Tell the story using the script. Bring the story to life with voice as well as words:
King: obnoxious, demanding. Esther: gracious, afraid but later also brave. Haman: sly, snarling. Mordecai: old, wise. Repeat, using different students as the characters.

Discussion:
Ask: What did Esther do that was brave? (went before king)
Why was this a brave thing to do? (no one could go to the king without an invitation; they might be killed)
[There were a couple of more discussion questions from the book Crazy Clothesline Characters.]

Say: Sometimes we know that we should do something because it is the right thing to do, but we are afraid.
Ask: Have any of you been in a situation like this?
I wonder what can we do to help keep fear under control?

Say: When we are afraid or alone, God is still near. We can pray a simple prayer called a breath prayer. It takes a little bit of practice but it’s a useful kind of prayer. You can pray a breath prayer and no one else knows you are praying. You can pray a breath prayer while you’re riding on the school bus, or standing on the soccer field. A breath prayer is one word while you breathe in, and one or two words when you breathe out. Example: “God” (breathe in) “is here” (breathe out), which is repeated as you breathe in and out.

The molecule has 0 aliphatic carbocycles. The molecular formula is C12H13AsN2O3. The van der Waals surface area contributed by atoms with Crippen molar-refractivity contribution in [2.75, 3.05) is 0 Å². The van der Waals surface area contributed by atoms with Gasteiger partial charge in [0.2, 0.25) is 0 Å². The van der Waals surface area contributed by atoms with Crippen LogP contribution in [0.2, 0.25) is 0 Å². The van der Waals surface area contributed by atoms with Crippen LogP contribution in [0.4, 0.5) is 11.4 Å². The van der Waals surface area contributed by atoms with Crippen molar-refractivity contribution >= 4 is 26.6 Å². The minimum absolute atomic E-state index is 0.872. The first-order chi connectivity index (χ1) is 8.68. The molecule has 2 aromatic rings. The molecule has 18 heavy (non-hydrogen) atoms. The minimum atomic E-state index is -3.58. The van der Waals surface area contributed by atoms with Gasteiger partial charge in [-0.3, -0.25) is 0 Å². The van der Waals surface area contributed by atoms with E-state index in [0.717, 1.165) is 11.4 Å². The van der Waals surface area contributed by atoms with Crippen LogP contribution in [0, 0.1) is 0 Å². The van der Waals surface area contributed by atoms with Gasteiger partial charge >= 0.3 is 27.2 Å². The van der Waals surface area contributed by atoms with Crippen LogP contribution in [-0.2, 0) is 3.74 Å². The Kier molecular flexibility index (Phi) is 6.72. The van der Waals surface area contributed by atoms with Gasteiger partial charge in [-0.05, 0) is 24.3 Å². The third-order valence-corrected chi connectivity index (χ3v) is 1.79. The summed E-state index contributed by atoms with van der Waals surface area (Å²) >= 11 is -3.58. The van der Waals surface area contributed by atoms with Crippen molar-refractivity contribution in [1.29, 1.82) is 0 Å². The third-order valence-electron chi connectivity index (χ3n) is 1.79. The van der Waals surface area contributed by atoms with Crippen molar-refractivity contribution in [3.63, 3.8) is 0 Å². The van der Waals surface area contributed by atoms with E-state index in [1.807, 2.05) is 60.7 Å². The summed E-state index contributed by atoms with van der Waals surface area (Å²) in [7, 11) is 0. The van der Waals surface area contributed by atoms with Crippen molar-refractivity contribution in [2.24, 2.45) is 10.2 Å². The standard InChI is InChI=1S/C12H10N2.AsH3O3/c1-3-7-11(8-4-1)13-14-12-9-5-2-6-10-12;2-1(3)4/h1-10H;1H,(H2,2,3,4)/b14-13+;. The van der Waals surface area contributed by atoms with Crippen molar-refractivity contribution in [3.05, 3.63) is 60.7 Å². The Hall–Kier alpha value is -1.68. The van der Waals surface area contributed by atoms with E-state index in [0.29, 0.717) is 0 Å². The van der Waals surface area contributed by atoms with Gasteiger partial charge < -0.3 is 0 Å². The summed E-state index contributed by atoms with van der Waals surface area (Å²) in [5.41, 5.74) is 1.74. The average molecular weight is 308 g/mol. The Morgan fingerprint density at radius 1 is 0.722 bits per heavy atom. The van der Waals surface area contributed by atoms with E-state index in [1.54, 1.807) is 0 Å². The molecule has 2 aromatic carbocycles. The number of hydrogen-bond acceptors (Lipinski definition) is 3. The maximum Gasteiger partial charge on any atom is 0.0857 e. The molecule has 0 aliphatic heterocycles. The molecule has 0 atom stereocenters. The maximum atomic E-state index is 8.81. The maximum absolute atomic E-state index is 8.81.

Have the kids give it a try. Repeat: God is here. [Start off loud, fade to a whisper.]

Closing:
Say: Esther didn’t know why she was chosen as queen. She was just an ordinary girl. But it turned out that God needed her to be queen so that she could save her people. Even when she was afraid, she kept on trusting God. We too can trust God to be near when we face scary times. We call that sort of trust – faith. We have faith that God will be with us, always guiding us.